Long comment from http://agilepainrelief.com/notesfromatooluser/2010/02/misuse-of-velocity-in-agile-projects.html has turned into a post here.
Scrum and Agile is something I'm particularly interested in and enthused about. But it is strange how many people throw the terms around or even claim to work on Agile teams without a background in the reasons and common applications of Agile. I'm not saying you have to do everything in your Agile book, but at least read one!
Some of these comments make my eyes bulge out a little bit. I think even the most elementary book on scrum makes it really clear why we use story points and why they are the basis of all sprint planning.
Now granted, this is *really* hard to use when you are responsible to a client and have to invoice weekly with the # of hours of work performed and estimate ahead of time what they will get for X. Time and Materials or fixed bid, client's have expectations. But outside of that, if you can get a client who is happy to use agile that basically means they hire X full-time people for N number of days - and hope to fullfil part of an agreed upon roadmap.
In that case, the point is that you will never have the fastest, most accurate, most consistent, perfect engineers. However, you will always have customers - internal or external. And the hope is that you can at least set realistic expectations with the customers which your engineers have ownership over meeting. How do you do that? You let your engineers estimate what they can accomplish, and you check that estimate against what they said they could do in the past. That's what velocity is about. Not holding people accountable, but letting people hold themselves accountable.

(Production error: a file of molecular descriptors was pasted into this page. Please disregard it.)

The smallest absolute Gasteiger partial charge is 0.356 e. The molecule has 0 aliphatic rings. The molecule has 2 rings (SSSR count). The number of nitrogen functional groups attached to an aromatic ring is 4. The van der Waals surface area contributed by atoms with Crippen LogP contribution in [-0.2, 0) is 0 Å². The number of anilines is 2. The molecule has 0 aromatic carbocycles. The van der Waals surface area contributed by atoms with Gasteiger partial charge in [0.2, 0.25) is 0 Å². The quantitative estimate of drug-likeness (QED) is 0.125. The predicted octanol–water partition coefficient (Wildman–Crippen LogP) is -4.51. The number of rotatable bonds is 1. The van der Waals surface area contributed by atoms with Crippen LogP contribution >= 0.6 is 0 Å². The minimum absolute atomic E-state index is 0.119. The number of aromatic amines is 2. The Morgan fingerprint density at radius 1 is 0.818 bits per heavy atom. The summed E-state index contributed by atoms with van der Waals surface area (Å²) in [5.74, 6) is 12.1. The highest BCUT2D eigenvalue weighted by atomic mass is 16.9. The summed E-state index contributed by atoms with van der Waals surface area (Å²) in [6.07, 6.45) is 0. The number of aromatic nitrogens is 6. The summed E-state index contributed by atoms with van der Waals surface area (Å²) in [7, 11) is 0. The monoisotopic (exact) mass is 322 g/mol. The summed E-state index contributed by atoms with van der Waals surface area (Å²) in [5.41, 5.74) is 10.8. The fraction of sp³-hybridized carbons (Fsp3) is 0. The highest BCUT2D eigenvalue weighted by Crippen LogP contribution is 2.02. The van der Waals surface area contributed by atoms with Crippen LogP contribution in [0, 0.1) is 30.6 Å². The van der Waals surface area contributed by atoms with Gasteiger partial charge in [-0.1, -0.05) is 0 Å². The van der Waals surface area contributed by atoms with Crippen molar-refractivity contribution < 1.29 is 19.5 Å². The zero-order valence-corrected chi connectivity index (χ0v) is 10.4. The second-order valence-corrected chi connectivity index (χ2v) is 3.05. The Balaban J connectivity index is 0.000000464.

Think of it as pacing yourself in a marathon against your average time, not trying to race others. You can't race others because:
a). This ain't a marathon and there are a 100 finish lines
b). This ain't a marathon, more like a decathlon and some teams will excel in certain areas and flop in others.
Any measuring you do should be sujective, not quantitative.
Since estimation is subjective, comparing quantitatively between teams is useless.
Give smart people tools to do their job, communicate with customers and get out of the way!
You could measure estimation ability by seeing how often a team meets their targets. But then, you are also measuring the amount of crap their customers make them deal with, company politics, internet connectivity, coffee quality, etc :) Just let good engineers get to work. If you're paying attention, you'll know is performing and who is committed to performance.